They would be there, defending the Capitol, and who knows? Once they figured out what was happening, perhaps they would’ve attacked the White House. Or maybe they went down to protect voting rights or protest political parties that grow more radical, unifying a misinformed public in order to maintain their own political power.
Once I gave up these childhood memories it is now good to realize we struggle everyday to be free. It is the imperfect process which we must follow. It is what we must do.
The kindnesses of the birthday wishes which I received on the 24th are much more appreciated than might be immediately obvious.
I want to briefly express my gratitude.
Facebook was an afterthought to promote an unlikely second career as a professional playwright and poet, which I have always half dreamed about but never had the courage to expressed to others.
When I started on this new career I fully recognized that the biggest problem I had was I had little or no credibility in this my new profession.
I had wonderful friends from high school and college but they were scattered across sixty years and several continents and I had wonderful friends from my prior career. I also had the invaluable friends I had made from the Baltimore theater community as a board member and amateur Playwright.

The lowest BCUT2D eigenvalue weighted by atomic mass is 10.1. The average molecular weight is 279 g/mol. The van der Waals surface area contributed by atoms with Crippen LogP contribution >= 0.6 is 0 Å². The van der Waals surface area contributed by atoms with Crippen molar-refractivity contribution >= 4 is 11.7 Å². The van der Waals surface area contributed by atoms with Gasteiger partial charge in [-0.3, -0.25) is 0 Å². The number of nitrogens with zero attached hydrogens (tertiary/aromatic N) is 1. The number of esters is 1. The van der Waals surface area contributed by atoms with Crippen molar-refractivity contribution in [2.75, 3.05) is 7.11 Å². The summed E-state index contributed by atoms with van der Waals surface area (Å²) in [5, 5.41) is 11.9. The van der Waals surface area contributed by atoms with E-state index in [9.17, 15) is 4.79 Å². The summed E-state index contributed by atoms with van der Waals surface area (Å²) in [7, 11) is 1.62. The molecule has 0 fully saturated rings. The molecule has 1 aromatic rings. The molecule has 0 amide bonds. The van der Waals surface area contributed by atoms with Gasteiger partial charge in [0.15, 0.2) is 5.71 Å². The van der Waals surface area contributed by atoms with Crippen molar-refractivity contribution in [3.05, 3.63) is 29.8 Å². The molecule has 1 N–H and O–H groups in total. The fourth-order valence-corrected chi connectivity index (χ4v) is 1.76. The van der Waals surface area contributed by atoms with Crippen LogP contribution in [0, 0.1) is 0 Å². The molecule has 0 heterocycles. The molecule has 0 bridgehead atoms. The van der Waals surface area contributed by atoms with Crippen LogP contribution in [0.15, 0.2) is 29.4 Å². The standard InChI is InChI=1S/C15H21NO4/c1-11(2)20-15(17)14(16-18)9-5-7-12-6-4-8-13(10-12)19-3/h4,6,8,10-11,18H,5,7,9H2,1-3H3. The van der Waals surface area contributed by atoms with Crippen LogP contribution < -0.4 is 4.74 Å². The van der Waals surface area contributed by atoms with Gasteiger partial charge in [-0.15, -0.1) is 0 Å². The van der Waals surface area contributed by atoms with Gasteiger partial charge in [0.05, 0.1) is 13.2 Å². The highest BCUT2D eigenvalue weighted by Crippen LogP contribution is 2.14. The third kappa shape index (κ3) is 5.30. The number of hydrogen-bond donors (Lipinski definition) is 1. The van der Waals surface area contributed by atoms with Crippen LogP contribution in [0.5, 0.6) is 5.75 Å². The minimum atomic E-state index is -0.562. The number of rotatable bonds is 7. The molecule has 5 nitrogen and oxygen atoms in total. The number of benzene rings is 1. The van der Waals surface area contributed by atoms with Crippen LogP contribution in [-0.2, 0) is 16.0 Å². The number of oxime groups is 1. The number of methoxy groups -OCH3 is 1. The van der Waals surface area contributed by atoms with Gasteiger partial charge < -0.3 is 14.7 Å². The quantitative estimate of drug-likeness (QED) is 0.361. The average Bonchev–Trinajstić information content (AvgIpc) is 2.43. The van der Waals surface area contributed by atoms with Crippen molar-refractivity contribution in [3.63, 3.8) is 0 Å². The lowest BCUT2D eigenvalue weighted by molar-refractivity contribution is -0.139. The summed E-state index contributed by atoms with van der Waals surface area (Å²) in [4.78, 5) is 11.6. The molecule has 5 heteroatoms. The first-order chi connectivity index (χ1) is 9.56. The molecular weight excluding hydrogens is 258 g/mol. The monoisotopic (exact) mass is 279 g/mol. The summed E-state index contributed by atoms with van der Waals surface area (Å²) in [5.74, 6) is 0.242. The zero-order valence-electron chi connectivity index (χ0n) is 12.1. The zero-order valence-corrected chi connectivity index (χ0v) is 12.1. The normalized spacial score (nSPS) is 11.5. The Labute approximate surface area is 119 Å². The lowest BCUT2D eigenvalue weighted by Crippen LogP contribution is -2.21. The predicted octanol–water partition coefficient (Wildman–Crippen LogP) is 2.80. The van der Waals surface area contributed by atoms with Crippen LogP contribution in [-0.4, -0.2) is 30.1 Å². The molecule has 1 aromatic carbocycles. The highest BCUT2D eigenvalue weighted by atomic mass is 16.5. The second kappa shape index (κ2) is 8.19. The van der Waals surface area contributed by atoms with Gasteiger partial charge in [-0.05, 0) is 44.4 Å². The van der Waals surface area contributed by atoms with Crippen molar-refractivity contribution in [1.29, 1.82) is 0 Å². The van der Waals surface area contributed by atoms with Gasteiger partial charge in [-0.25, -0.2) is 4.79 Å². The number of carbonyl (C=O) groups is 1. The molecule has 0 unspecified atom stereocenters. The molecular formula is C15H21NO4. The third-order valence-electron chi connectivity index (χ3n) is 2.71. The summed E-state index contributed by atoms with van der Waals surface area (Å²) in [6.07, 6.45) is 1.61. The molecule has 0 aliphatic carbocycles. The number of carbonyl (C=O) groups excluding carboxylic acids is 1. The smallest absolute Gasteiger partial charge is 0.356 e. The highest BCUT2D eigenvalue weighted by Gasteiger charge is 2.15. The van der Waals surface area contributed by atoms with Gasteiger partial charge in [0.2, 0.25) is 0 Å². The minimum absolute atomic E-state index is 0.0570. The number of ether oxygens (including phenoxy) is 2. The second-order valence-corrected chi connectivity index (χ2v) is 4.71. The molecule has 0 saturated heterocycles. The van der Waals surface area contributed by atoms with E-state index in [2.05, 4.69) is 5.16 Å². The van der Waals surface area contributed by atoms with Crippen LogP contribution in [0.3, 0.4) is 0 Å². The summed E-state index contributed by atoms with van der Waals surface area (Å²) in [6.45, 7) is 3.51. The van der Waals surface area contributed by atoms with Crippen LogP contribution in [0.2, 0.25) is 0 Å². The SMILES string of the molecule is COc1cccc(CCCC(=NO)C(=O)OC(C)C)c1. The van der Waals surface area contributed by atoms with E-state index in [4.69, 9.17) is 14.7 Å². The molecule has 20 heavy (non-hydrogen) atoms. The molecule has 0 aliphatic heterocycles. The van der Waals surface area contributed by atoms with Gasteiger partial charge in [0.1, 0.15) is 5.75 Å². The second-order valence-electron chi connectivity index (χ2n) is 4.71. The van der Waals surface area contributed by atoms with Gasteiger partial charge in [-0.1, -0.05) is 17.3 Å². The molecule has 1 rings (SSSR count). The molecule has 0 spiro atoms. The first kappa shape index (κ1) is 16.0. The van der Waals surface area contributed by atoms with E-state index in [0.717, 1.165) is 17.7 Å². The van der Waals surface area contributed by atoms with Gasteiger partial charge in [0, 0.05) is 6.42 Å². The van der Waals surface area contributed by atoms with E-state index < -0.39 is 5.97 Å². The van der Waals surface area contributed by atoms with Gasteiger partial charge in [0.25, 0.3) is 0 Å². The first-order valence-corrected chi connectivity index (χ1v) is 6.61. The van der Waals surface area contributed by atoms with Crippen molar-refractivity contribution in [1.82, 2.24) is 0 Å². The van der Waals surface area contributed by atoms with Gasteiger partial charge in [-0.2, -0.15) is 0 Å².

My Tuesday 3:00 pm (ET) Facebook posts and a webpage, created by new friends, developed into a blog, Instagram and Twitter accounts. Over the last five years I have been able to gather with my old friends and meet new friends in this new world which I would never have met but for these platforms.
Slowly over the last five years the unexpected has happened. I have received support and welcome criticism and the credibility I had hoped for because of the friends I have made or remade here.